Saturday, November 9, 2013

Easy Envelope Quilt - Hung in My Classroom and Put to Good Use!

Welcome to my classroom, the Reading Nook. 
I'm a reading teacher at an elementary school.
The walls of my classroom are covered in quilts. 
Here's my latest one - my Easy Envelope Quilt. 
Our wonderful custodian just hung it for me. 
I found the directions on this video from Alex Anderson.
Inside each envelope is the title of a poem.
Today, I introduced my students to this new quilt.  First, each student received their own notebook containing 24 poems.  The name of each of the poems is written on an index card inside an envelope of my quilt. 
A student reached in an envelope, drew out the card, and read the title of the poem.  Then the students found the poem in their notebooks.  (The poems are in alphabetical order.)  I first read the poem to them, and then we all read the poem together.  Each student got a chance to pick a card out of an envelope.  (It was interesting that they wanted to advise each student on which card to draw, even though they ALL got a turn.  "Choose the one in Denver Bronco colors!"  "No, no!  Choose the pink and purple one!")  
Until I Saw the Sea

Until I saw the sea
I did not know
that wind
could wrinkle water so
I never knew
That sun
Could splinter a whole sea of blue.

did I know before,
a sea breathes in and out
upon a shore.

             Lillian Moore

White sheep, white sheep
On a blue hill,
When the wind stops
You all stand still.
When the wind blows
You walk away slow.
White sheep, white sheep,
Where do you go?

        Christina G. Rossetti

I have small groups of three or four students that I meet with for a half hour each day.  Repeated readings build their fluency.  Poetry is good for that.  But more importantly, I want my students to love poetry.  I think my new Envelope Quilt will help that! 
(I got the best gift a reading teacher could get today.  Two students asked if they could take the book home and do some EXTRA READING!  I don't give homework on the week-end, but they couldn't wait until Monday to find out what was going to happen.  Coming from students who struggle with reading, I can't tell you how happy this made me!)   
What is your favorite poem from your childhood?  Inquiring minds want to know!  Please answer in the comments section below.
You might also enjoy reading my post about Poem In Your Pocket Day.  


  1. "Stopping by Woods on a Snowy Evening," I think.

  2. Replies
    1. I love that poem! I will add it to the 24!

  3. This is wonderful! I can see how your students will enjoy this.

    Do you have a pattern name or is it a design of your own?

    1. Kathryn, I updated my blog post to include the link to a video showing how to make this quilt:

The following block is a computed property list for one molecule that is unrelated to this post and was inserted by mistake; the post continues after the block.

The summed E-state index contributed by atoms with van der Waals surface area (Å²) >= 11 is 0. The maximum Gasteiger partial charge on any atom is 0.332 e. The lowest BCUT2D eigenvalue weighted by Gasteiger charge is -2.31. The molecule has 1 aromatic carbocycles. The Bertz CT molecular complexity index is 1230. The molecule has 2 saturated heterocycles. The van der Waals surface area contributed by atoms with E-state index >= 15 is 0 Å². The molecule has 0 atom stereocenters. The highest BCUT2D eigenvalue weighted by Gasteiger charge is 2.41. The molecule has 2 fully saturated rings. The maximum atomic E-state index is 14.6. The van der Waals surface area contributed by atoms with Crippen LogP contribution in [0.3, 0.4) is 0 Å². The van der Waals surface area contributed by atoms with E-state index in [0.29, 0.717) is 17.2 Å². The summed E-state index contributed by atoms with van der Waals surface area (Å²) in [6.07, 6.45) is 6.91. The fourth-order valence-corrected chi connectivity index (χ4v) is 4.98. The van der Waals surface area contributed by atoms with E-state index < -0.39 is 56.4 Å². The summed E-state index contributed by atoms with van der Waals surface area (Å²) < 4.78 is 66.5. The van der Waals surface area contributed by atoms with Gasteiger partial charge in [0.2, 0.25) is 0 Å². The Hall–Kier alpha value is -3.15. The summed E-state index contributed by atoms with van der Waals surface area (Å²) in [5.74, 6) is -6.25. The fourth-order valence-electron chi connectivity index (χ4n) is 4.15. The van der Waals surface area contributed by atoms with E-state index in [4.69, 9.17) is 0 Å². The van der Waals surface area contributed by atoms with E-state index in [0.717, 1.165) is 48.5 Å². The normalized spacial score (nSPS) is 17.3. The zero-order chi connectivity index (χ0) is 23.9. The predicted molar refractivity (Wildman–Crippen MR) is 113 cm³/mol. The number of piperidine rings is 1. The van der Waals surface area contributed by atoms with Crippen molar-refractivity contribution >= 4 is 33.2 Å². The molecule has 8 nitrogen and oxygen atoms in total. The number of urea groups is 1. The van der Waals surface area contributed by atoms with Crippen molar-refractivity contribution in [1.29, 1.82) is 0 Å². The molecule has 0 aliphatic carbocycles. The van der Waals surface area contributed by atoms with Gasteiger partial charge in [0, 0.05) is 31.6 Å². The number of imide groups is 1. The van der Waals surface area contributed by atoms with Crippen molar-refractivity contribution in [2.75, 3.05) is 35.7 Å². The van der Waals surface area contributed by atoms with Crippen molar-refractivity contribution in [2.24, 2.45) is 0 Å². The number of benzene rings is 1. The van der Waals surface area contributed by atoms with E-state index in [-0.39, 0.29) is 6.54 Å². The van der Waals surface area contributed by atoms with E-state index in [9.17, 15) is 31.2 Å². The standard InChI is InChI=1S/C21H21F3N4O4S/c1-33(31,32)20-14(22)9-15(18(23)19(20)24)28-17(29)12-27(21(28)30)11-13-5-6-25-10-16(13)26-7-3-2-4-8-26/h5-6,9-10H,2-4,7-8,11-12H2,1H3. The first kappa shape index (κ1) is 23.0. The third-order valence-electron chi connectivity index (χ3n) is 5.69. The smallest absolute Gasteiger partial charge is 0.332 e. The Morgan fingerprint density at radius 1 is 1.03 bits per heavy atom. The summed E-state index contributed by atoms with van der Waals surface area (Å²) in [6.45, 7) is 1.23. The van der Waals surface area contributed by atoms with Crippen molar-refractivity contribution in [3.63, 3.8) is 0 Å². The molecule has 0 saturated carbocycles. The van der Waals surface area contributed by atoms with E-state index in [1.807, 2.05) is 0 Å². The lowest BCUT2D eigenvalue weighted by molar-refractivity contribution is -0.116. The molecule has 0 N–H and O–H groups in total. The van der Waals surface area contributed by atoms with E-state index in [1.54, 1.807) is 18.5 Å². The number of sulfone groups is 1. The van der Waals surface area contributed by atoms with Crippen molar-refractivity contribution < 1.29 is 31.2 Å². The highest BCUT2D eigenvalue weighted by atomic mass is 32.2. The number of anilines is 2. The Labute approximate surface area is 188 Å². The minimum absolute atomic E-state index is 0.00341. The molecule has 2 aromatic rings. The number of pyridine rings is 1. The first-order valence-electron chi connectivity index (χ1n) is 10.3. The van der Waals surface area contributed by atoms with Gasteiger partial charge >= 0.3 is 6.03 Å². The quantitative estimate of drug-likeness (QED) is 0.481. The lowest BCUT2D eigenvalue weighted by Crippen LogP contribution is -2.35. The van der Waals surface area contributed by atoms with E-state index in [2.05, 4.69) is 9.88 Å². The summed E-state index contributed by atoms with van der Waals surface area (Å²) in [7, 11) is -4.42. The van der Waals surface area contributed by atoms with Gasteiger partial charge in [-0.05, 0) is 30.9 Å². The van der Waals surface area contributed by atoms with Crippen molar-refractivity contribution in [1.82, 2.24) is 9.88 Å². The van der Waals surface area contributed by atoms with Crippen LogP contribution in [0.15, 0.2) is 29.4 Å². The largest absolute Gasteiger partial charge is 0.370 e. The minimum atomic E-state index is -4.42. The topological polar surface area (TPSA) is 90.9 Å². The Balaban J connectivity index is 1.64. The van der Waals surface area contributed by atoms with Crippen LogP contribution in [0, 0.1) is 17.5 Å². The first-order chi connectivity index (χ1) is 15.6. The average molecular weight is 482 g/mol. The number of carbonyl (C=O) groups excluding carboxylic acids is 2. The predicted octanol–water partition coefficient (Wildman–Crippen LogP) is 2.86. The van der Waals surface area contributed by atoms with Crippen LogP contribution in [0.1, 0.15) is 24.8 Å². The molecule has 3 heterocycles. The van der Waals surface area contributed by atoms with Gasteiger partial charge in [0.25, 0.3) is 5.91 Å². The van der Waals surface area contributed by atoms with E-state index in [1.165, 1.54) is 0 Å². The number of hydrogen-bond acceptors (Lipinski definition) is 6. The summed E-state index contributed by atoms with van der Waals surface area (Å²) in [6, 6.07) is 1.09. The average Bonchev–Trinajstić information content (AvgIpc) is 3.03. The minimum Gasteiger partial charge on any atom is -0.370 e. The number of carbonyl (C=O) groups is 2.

4. Replies
    1. Thank you! I have wonderful parents who taught me a love of poetry and reading (as well as sewing)!

  5. I have a cousin who would also love this for her classroom. Is it an original design of yours and if so would you be willing to share the pattern?

    1. It is not my original design. I found out how to make the quilt through a video by Alex Anderson:

  6. My favorite poem as a child was My Shadow by Robert Louis Stevenson. My grandmother introduced it to me.
    Love the quilt and how special it is to your students already.

  7. Little Orphan Annie, James Whitcomb Riley; my dad read them to us and so many of Riley's are favorites. Also he is an IN poet and lived near where I grew up.

  8. The Raven by Edgar Allen Poe, loved it as a kid and still love it

  9. I don't really have a favourite poem but I do love the idea of this quilt.
    It looks fantastic

  10. I love your quilt! It would make a fantastic advent calendar too!

  11. The quote from Aunt Jane of Kentucky is wonderful. I continue to be surprised that so many quilters I know don't label their quilts!! Your students will most certainly remember yours!

  12. I love the quilt - and I love the effort you are putting in to make reading enjoyable for these students! A favorite poem of mine for older students is "Reflections on a Gift of Watermelon Pickle Received from a Friend Called Felicity." It is another keeper!

  13. I wandered lonely as a cloud, that floats on high o'er vale and hills ....
    I lived at the top of a long hill, arches of elms like a cathedral, and the wooded hills covered with daffodils in the spring. Sometimes we referred to it as "daffodil hill". Now that was a poem I could relate to.

  14. Your students are lucky to have you as a teacher! The public needs to hear more a bout teachers like you and less about teachers doing bad things.


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